Well, game one went just according to plan…sort of. The Wild lost in Chicago which was not a surprise. They lost in overtime, which wasn't really a shock either. They did so with a goaltender that started a total of five games this season and is battling multiple sclerosis.
In a series against hockey's best team, the Wild needed Niklas Backstrom to stand on his clichéd head and steal not just a game, but a series. Not only did Backstrom not stand on his head, he couldn't even stand after suffering an injury of the lower body variety in the pre-game warm-up.
Enter Josh Harding, who last we saw him was giving up the final three goals in the home finale last Friday. The stage was set for a Chicago rout, but a funny thing happened on the way to the United Center. It turned out it wasn't the goaltending that the Wild needed to worry about. It was their inability to finish offensively.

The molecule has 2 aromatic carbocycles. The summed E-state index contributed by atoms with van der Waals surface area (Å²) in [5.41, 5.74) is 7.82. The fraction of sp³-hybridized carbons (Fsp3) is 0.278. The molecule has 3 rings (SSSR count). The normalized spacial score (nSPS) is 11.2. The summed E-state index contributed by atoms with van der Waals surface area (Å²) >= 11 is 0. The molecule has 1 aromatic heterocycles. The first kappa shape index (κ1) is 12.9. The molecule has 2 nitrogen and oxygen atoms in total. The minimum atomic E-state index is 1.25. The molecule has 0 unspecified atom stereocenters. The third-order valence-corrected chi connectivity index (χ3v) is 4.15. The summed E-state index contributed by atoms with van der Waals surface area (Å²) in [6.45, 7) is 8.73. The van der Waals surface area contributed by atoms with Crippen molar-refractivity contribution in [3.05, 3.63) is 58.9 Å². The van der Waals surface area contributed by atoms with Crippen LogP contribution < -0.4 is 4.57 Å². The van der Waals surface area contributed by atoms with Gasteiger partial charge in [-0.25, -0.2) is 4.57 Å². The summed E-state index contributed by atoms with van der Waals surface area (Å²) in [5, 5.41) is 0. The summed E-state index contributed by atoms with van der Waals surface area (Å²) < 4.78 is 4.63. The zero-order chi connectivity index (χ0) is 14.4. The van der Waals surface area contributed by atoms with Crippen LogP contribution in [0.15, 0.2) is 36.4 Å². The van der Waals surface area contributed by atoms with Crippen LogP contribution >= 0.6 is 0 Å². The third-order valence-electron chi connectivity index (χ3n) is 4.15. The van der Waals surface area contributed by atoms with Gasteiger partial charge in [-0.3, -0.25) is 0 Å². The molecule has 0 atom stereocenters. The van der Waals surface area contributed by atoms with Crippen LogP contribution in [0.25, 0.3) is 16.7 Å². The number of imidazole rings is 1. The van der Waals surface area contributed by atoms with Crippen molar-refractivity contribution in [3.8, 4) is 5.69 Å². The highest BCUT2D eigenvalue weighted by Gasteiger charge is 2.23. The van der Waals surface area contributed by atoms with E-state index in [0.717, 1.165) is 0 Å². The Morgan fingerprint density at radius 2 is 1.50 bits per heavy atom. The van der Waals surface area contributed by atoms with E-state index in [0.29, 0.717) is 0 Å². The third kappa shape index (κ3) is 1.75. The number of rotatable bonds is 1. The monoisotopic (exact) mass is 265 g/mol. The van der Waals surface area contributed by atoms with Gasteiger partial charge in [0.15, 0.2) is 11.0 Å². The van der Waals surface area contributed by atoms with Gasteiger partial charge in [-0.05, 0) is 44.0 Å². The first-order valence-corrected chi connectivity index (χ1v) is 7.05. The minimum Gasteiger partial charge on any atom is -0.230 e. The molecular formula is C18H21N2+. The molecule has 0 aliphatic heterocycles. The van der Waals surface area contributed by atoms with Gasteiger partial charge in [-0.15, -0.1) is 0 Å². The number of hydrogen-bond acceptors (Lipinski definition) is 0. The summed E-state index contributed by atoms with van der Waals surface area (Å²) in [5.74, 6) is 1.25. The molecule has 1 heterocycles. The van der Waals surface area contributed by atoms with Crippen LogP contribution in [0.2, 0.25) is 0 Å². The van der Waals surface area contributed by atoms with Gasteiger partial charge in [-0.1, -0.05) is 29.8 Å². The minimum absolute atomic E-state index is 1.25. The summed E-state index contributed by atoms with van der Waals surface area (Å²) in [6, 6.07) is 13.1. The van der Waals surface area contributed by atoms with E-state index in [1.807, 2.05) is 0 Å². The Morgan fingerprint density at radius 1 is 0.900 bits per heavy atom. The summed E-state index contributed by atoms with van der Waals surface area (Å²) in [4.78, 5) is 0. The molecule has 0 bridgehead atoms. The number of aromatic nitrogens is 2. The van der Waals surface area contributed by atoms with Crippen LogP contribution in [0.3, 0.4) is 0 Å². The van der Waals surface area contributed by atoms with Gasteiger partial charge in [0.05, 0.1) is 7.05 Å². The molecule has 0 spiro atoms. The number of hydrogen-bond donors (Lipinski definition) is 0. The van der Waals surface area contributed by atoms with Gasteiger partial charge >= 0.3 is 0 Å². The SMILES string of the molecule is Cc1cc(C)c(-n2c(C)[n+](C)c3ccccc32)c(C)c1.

Stop me if you've heard this one before.
In April, the Wild played 15 games (regular and postseason). In those 15 games, they were 5-9-1 and scored two or fewer goals in 11 of the 15. They were shut-out three times, scored five goals in five of the games and tallied two goals in the remaining three. In those 11 games, they were 1-9-1. The goal production has gone down from 3.60 goals per game in March to a mere 1.78 goals in April.
It doesn't matter who you have in goal. If you can't give your tender more than two goals per game, you have zero chance.